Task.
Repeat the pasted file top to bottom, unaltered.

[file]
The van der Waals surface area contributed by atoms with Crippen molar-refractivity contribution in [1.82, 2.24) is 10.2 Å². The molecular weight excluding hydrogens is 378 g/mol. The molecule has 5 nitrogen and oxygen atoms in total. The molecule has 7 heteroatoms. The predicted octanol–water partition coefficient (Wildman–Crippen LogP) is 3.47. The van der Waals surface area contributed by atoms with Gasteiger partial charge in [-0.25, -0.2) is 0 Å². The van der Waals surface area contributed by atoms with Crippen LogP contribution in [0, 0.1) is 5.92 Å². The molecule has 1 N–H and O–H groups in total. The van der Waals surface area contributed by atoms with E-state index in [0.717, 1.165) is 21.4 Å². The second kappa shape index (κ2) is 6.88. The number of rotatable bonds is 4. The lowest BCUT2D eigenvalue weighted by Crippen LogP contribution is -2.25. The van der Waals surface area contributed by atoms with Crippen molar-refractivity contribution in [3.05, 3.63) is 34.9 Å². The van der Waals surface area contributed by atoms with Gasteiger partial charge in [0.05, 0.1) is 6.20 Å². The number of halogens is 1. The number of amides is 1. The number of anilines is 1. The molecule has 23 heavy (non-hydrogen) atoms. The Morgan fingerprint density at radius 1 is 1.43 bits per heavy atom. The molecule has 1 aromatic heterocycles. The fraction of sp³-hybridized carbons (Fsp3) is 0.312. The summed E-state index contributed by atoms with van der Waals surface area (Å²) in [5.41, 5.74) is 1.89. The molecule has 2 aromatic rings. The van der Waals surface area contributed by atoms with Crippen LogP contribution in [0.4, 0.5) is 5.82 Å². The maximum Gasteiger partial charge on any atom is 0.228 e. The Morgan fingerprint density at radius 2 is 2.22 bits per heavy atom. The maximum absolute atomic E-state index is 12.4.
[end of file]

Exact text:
The van der Waals surface area contributed by atoms with Crippen molar-refractivity contribution in [1.82, 2.24) is 10.2 Å². The molecular weight excluding hydrogens is 378 g/mol. The molecule has 5 nitrogen and oxygen atoms in total. The molecule has 7 heteroatoms. The predicted octanol–water partition coefficient (Wildman–Crippen LogP) is 3.47. The van der Waals surface area contributed by atoms with Gasteiger partial charge in [-0.25, -0.2) is 0 Å². The van der Waals surface area contributed by atoms with Crippen LogP contribution in [0, 0.1) is 5.92 Å². The molecule has 1 N–H and O–H groups in total. The van der Waals surface area contributed by atoms with E-state index in [0.717, 1.165) is 21.4 Å². The second kappa shape index (κ2) is 6.88. The number of rotatable bonds is 4. The lowest BCUT2D eigenvalue weighted by Crippen LogP contribution is -2.25. The van der Waals surface area contributed by atoms with Crippen molar-refractivity contribution in [3.05, 3.63) is 34.9 Å². The van der Waals surface area contributed by atoms with Gasteiger partial charge in [0.05, 0.1) is 6.20 Å². The number of halogens is 1. The number of amides is 1. The number of anilines is 1. The molecule has 23 heavy (non-hydrogen) atoms. The Morgan fingerprint density at radius 1 is 1.43 bits per heavy atom. The molecule has 1 aromatic heterocycles. The fraction of sp³-hybridized carbons (Fsp3) is 0.312. The summed E-state index contributed by atoms with van der Waals surface area (Å²) in [5.41, 5.74) is 1.89. The molecule has 2 aromatic rings. The van der Waals surface area contributed by atoms with Crippen LogP contribution in [0.4, 0.5) is 5.82 Å². The maximum Gasteiger partial charge on any atom is 0.228 e. The Morgan fingerprint density at radius 2 is 2.22 bits per heavy atom. The maximum absolute atomic E-state index is 12.4.